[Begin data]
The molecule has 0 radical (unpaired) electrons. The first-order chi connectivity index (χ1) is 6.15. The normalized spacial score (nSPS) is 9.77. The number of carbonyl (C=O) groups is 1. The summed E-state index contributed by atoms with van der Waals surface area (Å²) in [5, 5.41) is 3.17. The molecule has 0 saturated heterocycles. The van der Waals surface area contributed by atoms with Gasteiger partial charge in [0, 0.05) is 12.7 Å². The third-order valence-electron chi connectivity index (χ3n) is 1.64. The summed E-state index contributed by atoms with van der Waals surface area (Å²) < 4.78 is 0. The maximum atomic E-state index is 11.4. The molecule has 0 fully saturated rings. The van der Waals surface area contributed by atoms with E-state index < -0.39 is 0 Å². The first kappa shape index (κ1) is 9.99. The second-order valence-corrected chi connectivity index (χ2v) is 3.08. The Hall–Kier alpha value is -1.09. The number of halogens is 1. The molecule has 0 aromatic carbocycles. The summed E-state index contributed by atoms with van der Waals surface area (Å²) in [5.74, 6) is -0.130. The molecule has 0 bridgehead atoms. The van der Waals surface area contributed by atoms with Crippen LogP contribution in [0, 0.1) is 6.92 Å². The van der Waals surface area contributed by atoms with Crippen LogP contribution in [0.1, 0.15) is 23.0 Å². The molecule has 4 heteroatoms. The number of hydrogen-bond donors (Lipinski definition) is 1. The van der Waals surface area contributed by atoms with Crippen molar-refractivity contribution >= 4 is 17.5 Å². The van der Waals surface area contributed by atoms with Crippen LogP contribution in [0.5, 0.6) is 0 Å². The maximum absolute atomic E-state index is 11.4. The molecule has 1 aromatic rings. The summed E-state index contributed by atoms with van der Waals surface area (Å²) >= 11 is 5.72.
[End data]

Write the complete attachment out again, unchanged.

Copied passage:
The molecule has 0 radical (unpaired) electrons. The first-order chi connectivity index (χ1) is 6.15. The normalized spacial score (nSPS) is 9.77. The number of carbonyl (C=O) groups is 1. The summed E-state index contributed by atoms with van der Waals surface area (Å²) in [5, 5.41) is 3.17. The molecule has 0 saturated heterocycles. The van der Waals surface area contributed by atoms with Gasteiger partial charge in [0, 0.05) is 12.7 Å². The third-order valence-electron chi connectivity index (χ3n) is 1.64. The summed E-state index contributed by atoms with van der Waals surface area (Å²) < 4.78 is 0. The maximum atomic E-state index is 11.4. The molecule has 0 fully saturated rings. The van der Waals surface area contributed by atoms with E-state index < -0.39 is 0 Å². The first kappa shape index (κ1) is 9.99. The second-order valence-corrected chi connectivity index (χ2v) is 3.08. The Hall–Kier alpha value is -1.09. The number of halogens is 1. The molecule has 0 aromatic carbocycles. The summed E-state index contributed by atoms with van der Waals surface area (Å²) in [5.74, 6) is -0.130. The molecule has 0 bridgehead atoms. The van der Waals surface area contributed by atoms with Crippen LogP contribution in [0, 0.1) is 6.92 Å². The van der Waals surface area contributed by atoms with Crippen LogP contribution in [0.1, 0.15) is 23.0 Å². The molecule has 4 heteroatoms. The number of hydrogen-bond donors (Lipinski definition) is 1. The van der Waals surface area contributed by atoms with Crippen molar-refractivity contribution >= 4 is 17.5 Å². The van der Waals surface area contributed by atoms with Crippen LogP contribution in [0.5, 0.6) is 0 Å². The maximum absolute atomic E-state index is 11.4. The molecule has 1 aromatic rings. The summed E-state index contributed by atoms with van der Waals surface area (Å²) >= 11 is 5.72.